Onion Sandwich: A Haibun of Imagination


My mother used to say, “It’s hard to improve on an onion sandwich.” She’d peel three small beauties, slice them, and lay the slices between thick slabs of buttered brown bread, sprinkling them with salt and pepper. She chewed slowly and thoughtfully until she had eaten every pungent morsel. Then brushing the crumbs from her lips, she’d reach across the table for her garden catalog, delve into it and dream of planting peas—and more onions—in several parts of her garden.


Winter afternoon—
two jays at the bird feeder
fight over one seed.

 

Haibun © 2020 by Magical Mystical Teacher
 
 
More The Whirligig #252
 
More Writers’ Pantry #6 at Poets and Storytellers United

 

Posted on February 9, 2020, in 5-7-5, haibun, haiku, Poets & Storytellers United, The Whirligig and tagged , , , , , , , , , , , . Bookmark the permalink. 17 Comments.

  1. A lovely afternoon to pass!

  2. This haibun impresses me like your mother’s sandwich impressed her…Delicious. Thanks, Teach!

  3. Colleen@ LOOSELEAFNOTES

    I want to saute them. Love the image of the birds fighting over one seed. I see the blue.

  4. I think raw onions is a bit too pungent for me… (but I do love onions in food)

  5. Two bluejays fighting over one seed – I see a metaphor building here that would fit many situations. I’ve never tried the onion sandwiches but maybe fried onions…. hmm

  6. Intriguing title! I want to believe the story about your mother is true, it’s such a good story and you’ve brought it to life so well. The haiku of the blue jays makes a lovely, subtle juxtaposition.

  7. Beverly Crawford

    Your mother’s sandwich sounds delicious, though I’d add a bit of mayonnaise. Blue jays are so fractious, rabble-rousers at the feeders!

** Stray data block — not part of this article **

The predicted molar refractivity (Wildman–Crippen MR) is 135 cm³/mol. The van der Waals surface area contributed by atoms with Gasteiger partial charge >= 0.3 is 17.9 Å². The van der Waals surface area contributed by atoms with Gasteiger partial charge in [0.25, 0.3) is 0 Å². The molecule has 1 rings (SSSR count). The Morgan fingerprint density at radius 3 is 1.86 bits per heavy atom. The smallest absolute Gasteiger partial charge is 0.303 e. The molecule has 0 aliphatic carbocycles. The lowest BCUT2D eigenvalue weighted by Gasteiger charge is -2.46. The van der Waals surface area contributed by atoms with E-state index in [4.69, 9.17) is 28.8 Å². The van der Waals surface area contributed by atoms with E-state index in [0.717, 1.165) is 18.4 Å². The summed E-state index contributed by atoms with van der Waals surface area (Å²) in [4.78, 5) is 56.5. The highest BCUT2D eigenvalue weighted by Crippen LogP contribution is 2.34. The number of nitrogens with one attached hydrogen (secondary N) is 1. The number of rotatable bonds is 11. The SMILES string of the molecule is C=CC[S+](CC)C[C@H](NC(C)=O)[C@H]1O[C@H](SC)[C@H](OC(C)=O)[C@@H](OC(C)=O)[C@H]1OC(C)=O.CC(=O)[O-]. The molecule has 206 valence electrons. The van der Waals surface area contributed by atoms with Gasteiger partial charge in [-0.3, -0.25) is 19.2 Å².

8. I love the background commentary of the onion sandwich. Almost makes me want to try one and how timely this read for here I am, browsing seed catalogs. And yes, how those jays fight. Enjoyed

  9. There is always something in the past that comes alive again when one writes of childhood and days long gone. It is good to have experienced times when the family was less well off (or even struggling) to put our current lives in some context.

  10. That is a wonderful haibun… it keeps the mood of the winter afternoon perfectly!

  11. Lovely. And I picture your mother, like the jays fighting over the seed, fighting for the last onion in the garden so she can have the sandwich she loves so much!

  12. I am there. This is beautifully penned!

  13. Now that sounds like a cozy way to spend a winter afternoon. Pass me an onion sandwich. They sound good!

  14. My favorite part about this one is the child’s appreciation and perceptiveness. I wonder if she, too, feels like her mother does about onion sandwiches… and gardening, too. Also, now I want some seeds. 😀

  15. MMT. this is a neat haibun. A very trivial matter. A food taste preference into an interesting read. I have stopped eating onion rings a few years ago.and now my onion lover self, I eat raw onion rings sans the batter. Sometimes I salt them as I always did the fried onion rings. I have also not eaten donuts now,
    I’m in my 14rh year of abstinance .
    ..

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